Study Suggests Fidgeting May Help Children with ADHD

child doing schoolworkChildren with attention-deficit hyperactivity (ADHD) are accustomed to warnings to stop fidgeting. Their busy brains can overload their bodies, and the stress of having to sit still and fight boredom can cause fidgety behavior.

Kids with ADHD, though, often insist that fidgeting helps them focus. And based on the results of a small study, they might be right.

Fidgeting: a Helpful Tool for Kids with ADHD?

The study, published in the Journal of Abnormal Child Psychology, argues that fidgeting may help children with ADHD retain more information. To test the effects of fidgeting, researchers assigned a series of tasks to 52 boys ages 8 to 12. Twenty-nine of the boys had ADHD, while 23 had no symptoms and no diagnosis.

Researchers found that children with ADHD who frequently fidgeted performed better on the tasks than children who avoided fidgeting. Children without ADHD who fidgeted showed the opposite result, performing worse on the tasks.

“The assertion that children may focus better when fidgeting makes a lot of sense,” said Carey Heller, PsyD, a Bethesda, Maryland-based therapist who writes about ADHD for The Good Therapy Blog. “Lots of individuals with ADHD are able to sustain attention better when they are fidgeting. The trick is to provide an outlet for fidgeting that is not disruptive or distracting, either to the child or other people.”

Helping Children with ADHD to Focus

The study was small, so more research is needed to explore precisely how and when fidgeting helps children with ADHD learn. For now, the study’s authors argue that fidgeting may help children with ADHD remain attentive during challenging or distracting tasks.

Heller suggests a number of ways that parents and educators may be able to use movement to help children with ADHD learn and pay attention.

“Have your child use exercise bands on the bottom of their chair and push or pull their legs on them,” Heller said. “Engage in subtle stretching during class, such as crossing the legs to stretch the hamstrings. Hold a stress ball, large eraser, or other similar item, or use a very small bicycle—just the pedals and a small stand.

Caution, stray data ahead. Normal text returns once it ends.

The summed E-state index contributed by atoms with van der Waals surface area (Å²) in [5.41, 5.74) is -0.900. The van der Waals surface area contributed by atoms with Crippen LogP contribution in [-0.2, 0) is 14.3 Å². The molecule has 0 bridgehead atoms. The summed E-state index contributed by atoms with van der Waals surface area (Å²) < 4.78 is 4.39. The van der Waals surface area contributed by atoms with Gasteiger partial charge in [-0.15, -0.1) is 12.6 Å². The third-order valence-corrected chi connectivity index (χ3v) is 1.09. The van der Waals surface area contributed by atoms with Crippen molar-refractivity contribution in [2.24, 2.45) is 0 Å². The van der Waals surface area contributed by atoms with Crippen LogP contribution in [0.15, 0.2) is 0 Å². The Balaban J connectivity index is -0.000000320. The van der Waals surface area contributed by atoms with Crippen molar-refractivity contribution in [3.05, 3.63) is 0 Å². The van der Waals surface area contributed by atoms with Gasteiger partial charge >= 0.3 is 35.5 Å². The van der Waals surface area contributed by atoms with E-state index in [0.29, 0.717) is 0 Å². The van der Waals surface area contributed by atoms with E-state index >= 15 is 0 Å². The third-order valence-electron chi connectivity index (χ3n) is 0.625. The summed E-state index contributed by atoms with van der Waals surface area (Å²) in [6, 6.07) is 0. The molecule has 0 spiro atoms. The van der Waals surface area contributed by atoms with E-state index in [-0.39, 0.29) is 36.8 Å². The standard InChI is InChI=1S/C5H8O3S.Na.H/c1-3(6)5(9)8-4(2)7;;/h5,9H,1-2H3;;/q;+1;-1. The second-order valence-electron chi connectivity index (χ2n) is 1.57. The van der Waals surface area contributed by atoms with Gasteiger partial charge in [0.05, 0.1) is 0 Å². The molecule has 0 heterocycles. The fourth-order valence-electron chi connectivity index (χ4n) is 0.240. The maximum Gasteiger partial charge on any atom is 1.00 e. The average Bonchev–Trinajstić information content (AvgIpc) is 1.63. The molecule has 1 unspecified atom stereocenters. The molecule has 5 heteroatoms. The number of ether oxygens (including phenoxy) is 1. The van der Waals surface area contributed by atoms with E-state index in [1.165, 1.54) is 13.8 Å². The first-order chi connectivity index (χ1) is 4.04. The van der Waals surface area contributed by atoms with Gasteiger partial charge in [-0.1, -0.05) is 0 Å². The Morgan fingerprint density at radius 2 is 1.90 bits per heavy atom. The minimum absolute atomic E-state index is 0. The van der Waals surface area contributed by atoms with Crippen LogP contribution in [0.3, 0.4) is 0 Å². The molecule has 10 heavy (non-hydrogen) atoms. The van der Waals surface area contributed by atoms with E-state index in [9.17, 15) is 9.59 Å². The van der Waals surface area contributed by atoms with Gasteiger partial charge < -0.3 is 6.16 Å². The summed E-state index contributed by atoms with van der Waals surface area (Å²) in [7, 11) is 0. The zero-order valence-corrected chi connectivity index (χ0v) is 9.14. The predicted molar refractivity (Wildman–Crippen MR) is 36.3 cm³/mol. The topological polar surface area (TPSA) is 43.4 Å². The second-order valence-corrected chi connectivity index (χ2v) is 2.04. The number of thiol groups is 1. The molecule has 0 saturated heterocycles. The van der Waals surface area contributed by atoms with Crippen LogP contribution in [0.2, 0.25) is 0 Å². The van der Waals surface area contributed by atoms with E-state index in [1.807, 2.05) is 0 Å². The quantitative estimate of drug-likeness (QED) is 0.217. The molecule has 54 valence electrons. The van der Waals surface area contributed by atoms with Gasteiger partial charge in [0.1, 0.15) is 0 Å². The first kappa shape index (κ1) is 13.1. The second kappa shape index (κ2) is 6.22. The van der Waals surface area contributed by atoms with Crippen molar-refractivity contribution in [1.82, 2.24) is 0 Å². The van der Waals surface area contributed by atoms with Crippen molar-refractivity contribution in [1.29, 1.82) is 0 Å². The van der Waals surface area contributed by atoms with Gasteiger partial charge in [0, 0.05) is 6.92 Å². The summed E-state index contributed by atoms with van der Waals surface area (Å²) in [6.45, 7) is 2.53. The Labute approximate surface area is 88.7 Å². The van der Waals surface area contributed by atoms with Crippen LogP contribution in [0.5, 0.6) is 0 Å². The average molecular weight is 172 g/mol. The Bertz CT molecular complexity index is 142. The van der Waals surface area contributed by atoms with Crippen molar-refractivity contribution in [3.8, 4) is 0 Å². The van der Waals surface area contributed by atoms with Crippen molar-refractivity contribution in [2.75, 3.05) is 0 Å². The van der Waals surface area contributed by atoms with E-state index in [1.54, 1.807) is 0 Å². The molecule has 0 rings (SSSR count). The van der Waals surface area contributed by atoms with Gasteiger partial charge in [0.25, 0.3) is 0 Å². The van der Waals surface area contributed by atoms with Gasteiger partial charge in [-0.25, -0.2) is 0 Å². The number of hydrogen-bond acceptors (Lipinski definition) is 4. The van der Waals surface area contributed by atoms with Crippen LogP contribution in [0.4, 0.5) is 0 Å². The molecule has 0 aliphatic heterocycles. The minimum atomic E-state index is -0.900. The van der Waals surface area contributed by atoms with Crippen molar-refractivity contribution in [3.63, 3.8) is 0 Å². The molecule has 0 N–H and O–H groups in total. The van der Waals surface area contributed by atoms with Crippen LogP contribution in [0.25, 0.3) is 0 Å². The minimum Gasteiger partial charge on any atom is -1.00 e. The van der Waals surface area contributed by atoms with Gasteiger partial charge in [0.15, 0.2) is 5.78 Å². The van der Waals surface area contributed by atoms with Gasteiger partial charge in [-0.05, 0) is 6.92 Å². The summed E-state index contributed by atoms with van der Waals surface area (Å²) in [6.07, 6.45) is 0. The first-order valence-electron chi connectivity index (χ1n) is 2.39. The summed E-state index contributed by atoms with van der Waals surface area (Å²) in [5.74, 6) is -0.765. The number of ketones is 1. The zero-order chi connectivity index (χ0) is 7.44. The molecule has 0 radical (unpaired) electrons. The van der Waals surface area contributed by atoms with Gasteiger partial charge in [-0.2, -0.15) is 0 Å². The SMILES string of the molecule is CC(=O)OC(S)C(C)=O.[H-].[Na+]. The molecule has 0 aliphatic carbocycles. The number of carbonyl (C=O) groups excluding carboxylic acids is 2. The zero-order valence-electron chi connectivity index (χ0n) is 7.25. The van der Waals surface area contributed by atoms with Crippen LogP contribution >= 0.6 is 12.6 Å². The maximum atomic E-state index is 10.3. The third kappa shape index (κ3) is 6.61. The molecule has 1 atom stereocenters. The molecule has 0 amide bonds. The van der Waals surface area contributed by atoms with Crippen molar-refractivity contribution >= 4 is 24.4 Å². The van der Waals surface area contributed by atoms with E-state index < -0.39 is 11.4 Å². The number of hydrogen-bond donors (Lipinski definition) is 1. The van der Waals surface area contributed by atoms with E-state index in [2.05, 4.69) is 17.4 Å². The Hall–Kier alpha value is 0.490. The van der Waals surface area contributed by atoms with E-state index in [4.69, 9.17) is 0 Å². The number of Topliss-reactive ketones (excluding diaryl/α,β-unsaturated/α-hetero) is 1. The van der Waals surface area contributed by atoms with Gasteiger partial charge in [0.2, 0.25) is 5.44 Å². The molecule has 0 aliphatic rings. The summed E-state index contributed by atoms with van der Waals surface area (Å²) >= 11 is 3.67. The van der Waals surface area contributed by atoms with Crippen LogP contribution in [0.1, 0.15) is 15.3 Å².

“If managed well, fidgeting can be a great asset to improving focus.”


Children with ADHD ‘learn better when fidgeting’ (2015, April 20). Retrieved from

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  • camp


    April 21st, 2015 at 10:43 AM

    I can definitely see this being a help if the child is more of a kinesthetic learner.

  • Bartley


    April 21st, 2015 at 4:41 PM

    I suppose in some ways everything that I have ever thought that I knew about ADHD has always been the opposite of true.

    Like when I found out that many medications that people with ADHD took are stimulants, that is the exact opposite of what you think would work.

  • Olivia


    April 22nd, 2015 at 3:32 PM

    I don’t even have ADHD but I still learn things and retain information better when I am up moving around. There is something about sitting still that just zonks me out and even if I pay close attention I still cannot hold onto anything that I read. But if I can get up and move around a little while I am reading or even listening to a presentation there is a much better chance that I am going to remember more clearly what I have obtained. Of course all of my teachers in school hated me, said I was a disruption but it’s just how I seem to learn best.

  • Landon


    April 23rd, 2015 at 6:05 PM

    Help them what? Pay less attention to what they are supposed to be doing?? I am not sure that I can go along with this because I was always told to sit still and do my work and that is what I did.

  • april


    April 26th, 2015 at 10:48 AM

    But Landon, those are the things that could be holding some of these kids back! What difference does it make if they are sitting in a desk or not if it is not disrupting others? I would much rather allow these kids to move around and get rid of a little of that excess energy and lEARN something than to wast all of that energy on being still and really not being able to focus on anything but that.

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